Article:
Aping the movie’s plot, Gremlin’s coinciding computer game translation for the Amstrad, C64, Spectrum and Atari ST, opens in much the same way, though it does help to fill in the blanks if you’re already familiar with the premise.
Development duties for the Commodore 64 version were divided between Robert Toone (design), Ben Dalglish (music), Terry Lloyd (graphics), Simon Phipps (intro graphics), Chris Shrigley (coding), and Drew Struzan (cover illustration).
Additionally, Greg A. Holmes was drafted in to write the Spectrum port, while Colin Dooley and Andy Green took charge of the coding for the Atari ST edition that followed in 1988.
“Masters, for me lacks immediate playability to maintain interest. But if you’re a fan of the cartoons or the film, you’ll probably enjoy the game. It’s interesting that the previous Masters of the Universe game by US Gold has now been released on the Americana label at a budget price. That’s quite good as well.”
70% – C&VG, Amstrad & C64 version (February 1988)
We’ve landed in a similarly deserted urban setting (no extras were used in the movie because they weren’t conducive to operating on a shoestring budget), seemingly based on the popular top-down Gauntlet style dungeon exploration genre. On foot, embodying the role of Dolph of course, we set off wandering the grimy New York backstreets armed with a fire blaster rather than one of the most famous swords of all time.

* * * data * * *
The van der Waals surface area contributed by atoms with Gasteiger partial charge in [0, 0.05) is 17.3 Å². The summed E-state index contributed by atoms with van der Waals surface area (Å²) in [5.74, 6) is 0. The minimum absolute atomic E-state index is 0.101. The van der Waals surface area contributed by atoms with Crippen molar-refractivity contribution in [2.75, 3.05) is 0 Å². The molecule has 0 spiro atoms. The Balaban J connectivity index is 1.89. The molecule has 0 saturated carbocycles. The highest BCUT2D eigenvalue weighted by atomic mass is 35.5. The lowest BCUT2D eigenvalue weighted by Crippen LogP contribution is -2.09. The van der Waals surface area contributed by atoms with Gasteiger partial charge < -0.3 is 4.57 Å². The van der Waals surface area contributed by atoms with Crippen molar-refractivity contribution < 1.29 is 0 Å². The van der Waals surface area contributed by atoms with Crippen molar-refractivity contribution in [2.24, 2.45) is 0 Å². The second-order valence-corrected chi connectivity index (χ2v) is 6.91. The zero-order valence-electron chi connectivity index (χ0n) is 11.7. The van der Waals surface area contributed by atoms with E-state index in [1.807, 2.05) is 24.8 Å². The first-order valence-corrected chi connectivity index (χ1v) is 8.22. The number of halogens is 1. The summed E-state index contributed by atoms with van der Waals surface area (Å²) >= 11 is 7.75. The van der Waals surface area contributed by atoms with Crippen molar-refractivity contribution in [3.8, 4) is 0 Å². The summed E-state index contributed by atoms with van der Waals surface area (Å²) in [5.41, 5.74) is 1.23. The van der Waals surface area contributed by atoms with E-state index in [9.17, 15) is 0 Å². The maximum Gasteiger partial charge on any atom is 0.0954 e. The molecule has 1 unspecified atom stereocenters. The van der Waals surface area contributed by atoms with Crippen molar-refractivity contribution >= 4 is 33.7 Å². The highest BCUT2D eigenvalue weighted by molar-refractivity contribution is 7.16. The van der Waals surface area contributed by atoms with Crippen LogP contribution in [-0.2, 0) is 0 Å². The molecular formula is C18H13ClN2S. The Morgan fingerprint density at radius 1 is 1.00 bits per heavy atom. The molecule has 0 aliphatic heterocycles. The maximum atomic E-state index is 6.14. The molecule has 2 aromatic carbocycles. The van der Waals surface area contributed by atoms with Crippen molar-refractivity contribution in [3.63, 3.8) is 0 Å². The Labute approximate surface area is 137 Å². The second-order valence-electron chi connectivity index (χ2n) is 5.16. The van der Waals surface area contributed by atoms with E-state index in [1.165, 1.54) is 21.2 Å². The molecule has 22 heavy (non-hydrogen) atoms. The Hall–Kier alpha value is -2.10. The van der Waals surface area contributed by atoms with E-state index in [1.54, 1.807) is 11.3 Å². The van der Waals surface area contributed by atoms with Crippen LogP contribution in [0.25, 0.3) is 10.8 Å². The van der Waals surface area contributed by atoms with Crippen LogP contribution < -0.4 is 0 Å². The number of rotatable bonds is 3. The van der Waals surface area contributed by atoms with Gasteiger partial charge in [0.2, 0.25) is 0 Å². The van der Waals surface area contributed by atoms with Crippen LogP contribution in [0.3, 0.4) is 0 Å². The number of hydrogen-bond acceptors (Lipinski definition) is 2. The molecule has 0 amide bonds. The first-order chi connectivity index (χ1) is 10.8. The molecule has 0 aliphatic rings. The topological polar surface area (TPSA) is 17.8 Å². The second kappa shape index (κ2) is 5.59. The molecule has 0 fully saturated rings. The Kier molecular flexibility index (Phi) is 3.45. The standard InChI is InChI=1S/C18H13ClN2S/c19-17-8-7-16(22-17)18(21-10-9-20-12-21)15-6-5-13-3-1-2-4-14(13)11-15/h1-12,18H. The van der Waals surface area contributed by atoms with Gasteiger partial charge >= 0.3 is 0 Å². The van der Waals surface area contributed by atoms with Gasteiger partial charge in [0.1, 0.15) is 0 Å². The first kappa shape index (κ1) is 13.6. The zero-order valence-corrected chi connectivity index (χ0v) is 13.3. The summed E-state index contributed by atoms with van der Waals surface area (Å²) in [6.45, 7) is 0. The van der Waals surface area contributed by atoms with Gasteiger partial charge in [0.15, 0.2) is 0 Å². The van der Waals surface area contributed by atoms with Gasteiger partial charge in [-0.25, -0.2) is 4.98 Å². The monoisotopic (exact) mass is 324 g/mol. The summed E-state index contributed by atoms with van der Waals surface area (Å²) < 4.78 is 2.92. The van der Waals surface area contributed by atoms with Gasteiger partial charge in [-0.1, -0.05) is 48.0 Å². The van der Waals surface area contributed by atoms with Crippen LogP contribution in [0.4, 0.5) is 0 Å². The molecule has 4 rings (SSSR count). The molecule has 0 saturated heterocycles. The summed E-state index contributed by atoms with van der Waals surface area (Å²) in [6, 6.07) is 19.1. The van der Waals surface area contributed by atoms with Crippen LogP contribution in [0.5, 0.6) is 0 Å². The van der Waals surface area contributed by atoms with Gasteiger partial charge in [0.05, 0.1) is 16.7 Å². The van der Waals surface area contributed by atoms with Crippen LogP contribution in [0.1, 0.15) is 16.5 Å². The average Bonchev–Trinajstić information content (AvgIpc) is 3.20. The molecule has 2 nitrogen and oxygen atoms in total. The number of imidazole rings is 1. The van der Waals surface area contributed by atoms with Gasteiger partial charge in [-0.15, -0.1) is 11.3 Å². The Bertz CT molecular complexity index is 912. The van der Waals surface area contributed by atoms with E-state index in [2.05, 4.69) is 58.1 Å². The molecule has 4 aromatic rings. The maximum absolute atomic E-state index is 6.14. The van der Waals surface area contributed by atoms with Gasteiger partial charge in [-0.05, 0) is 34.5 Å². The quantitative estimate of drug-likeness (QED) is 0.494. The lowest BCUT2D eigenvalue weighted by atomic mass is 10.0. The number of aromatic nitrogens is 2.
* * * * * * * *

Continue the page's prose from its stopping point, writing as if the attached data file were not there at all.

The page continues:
Our core objective is to recover all eight of the musical chords that will allow us to pinpoint the whereabouts of the key and activate it to return to the desolate wasteland desert we call home. At least that’s the way it’s depicted in the movie, the cartoon incarnation was teeming with vitality. In doing so we’re thwarted by old bony face’s minions dressed as stormtroopers and equipped with laser guns. In the movie, despite He-Man being an olde worlde fantasy-based franchise, the enemy goons are portrayed as robots to get around Mattel’s aversion to blood, guts and killing sentient beings.
“I wouldn’t describe Masters of the Universe as a program which pushed back the frontiers of programming, but it is very entertaining.”
70% – Atari ST User (August 1988)
Each time we exit to the side of one of the flip-screens the environment reorients itself so west, east or south becomes the new north. A strange perspective choice that complicates navigation and makes you dizzy for no discernible benefit.
“Without any radical game redesign, Masters Of The Universe is a conversion that would have been best left undone.”
52% – The Games Machine (July 1988)
Gwildor: If we dress like this, no one will recognise us.
Kevin Corrigan: What the hell is that?
Gwildor: See! (chuckles)